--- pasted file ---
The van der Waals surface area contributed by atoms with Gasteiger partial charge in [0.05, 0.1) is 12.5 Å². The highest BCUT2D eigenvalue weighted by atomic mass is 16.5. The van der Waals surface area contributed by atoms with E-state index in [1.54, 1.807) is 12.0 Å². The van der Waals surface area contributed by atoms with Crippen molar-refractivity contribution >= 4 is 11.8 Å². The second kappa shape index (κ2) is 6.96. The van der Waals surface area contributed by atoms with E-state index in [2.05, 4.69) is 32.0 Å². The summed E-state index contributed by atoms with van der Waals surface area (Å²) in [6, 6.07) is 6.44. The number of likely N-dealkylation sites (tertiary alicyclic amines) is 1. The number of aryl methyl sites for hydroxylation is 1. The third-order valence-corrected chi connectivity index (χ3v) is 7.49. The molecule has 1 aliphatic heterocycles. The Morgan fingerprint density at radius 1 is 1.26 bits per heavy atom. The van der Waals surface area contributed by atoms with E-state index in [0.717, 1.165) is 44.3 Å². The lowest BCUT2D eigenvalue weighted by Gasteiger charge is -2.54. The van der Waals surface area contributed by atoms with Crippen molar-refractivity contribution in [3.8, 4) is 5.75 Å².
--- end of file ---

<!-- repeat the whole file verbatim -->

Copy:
The van der Waals surface area contributed by atoms with Gasteiger partial charge in [0.05, 0.1) is 12.5 Å². The highest BCUT2D eigenvalue weighted by atomic mass is 16.5. The van der Waals surface area contributed by atoms with E-state index in [1.54, 1.807) is 12.0 Å². The van der Waals surface area contributed by atoms with Crippen molar-refractivity contribution >= 4 is 11.8 Å². The second kappa shape index (κ2) is 6.96. The van der Waals surface area contributed by atoms with E-state index in [2.05, 4.69) is 32.0 Å². The summed E-state index contributed by atoms with van der Waals surface area (Å²) in [6, 6.07) is 6.44. The number of likely N-dealkylation sites (tertiary alicyclic amines) is 1. The number of aryl methyl sites for hydroxylation is 1. The third-order valence-corrected chi connectivity index (χ3v) is 7.49. The molecule has 1 aliphatic heterocycles. The Morgan fingerprint density at radius 1 is 1.26 bits per heavy atom. The van der Waals surface area contributed by atoms with E-state index in [0.717, 1.165) is 44.3 Å². The lowest BCUT2D eigenvalue weighted by Gasteiger charge is -2.54. The van der Waals surface area contributed by atoms with Crippen molar-refractivity contribution in [3.8, 4) is 5.75 Å².